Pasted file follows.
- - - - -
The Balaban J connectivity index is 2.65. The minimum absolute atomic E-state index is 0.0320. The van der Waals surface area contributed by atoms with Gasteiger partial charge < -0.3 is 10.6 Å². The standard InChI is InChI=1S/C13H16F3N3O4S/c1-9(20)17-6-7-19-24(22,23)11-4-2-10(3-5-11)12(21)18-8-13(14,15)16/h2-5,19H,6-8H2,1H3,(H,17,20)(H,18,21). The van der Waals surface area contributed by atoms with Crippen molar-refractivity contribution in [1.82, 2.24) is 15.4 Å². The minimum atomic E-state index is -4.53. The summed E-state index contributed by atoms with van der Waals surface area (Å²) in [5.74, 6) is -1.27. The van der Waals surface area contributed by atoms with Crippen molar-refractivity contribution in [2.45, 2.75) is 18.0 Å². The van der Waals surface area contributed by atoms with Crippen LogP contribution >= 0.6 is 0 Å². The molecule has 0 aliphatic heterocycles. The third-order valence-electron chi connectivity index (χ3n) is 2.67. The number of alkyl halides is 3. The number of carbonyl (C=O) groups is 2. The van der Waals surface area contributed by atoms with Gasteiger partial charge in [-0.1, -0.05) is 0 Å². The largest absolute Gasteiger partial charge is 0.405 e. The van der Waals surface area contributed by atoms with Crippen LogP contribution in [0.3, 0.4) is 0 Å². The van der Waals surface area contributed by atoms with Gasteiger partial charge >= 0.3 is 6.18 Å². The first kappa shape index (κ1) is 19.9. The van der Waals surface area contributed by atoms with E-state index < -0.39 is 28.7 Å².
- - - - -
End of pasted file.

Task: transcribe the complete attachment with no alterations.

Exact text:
The Balaban J connectivity index is 2.65. The minimum absolute atomic E-state index is 0.0320. The van der Waals surface area contributed by atoms with Gasteiger partial charge < -0.3 is 10.6 Å². The standard InChI is InChI=1S/C13H16F3N3O4S/c1-9(20)17-6-7-19-24(22,23)11-4-2-10(3-5-11)12(21)18-8-13(14,15)16/h2-5,19H,6-8H2,1H3,(H,17,20)(H,18,21). The van der Waals surface area contributed by atoms with Crippen molar-refractivity contribution in [1.82, 2.24) is 15.4 Å². The minimum atomic E-state index is -4.53. The summed E-state index contributed by atoms with van der Waals surface area (Å²) in [5.74, 6) is -1.27. The van der Waals surface area contributed by atoms with Crippen molar-refractivity contribution in [2.45, 2.75) is 18.0 Å². The van der Waals surface area contributed by atoms with Crippen LogP contribution >= 0.6 is 0 Å². The molecule has 0 aliphatic heterocycles. The third-order valence-electron chi connectivity index (χ3n) is 2.67. The number of alkyl halides is 3. The number of carbonyl (C=O) groups is 2. The van der Waals surface area contributed by atoms with Gasteiger partial charge in [-0.1, -0.05) is 0 Å². The largest absolute Gasteiger partial charge is 0.405 e. The van der Waals surface area contributed by atoms with Crippen LogP contribution in [0.3, 0.4) is 0 Å². The van der Waals surface area contributed by atoms with Gasteiger partial charge >= 0.3 is 6.18 Å². The first kappa shape index (κ1) is 19.9. The van der Waals surface area contributed by atoms with E-state index < -0.39 is 28.7 Å².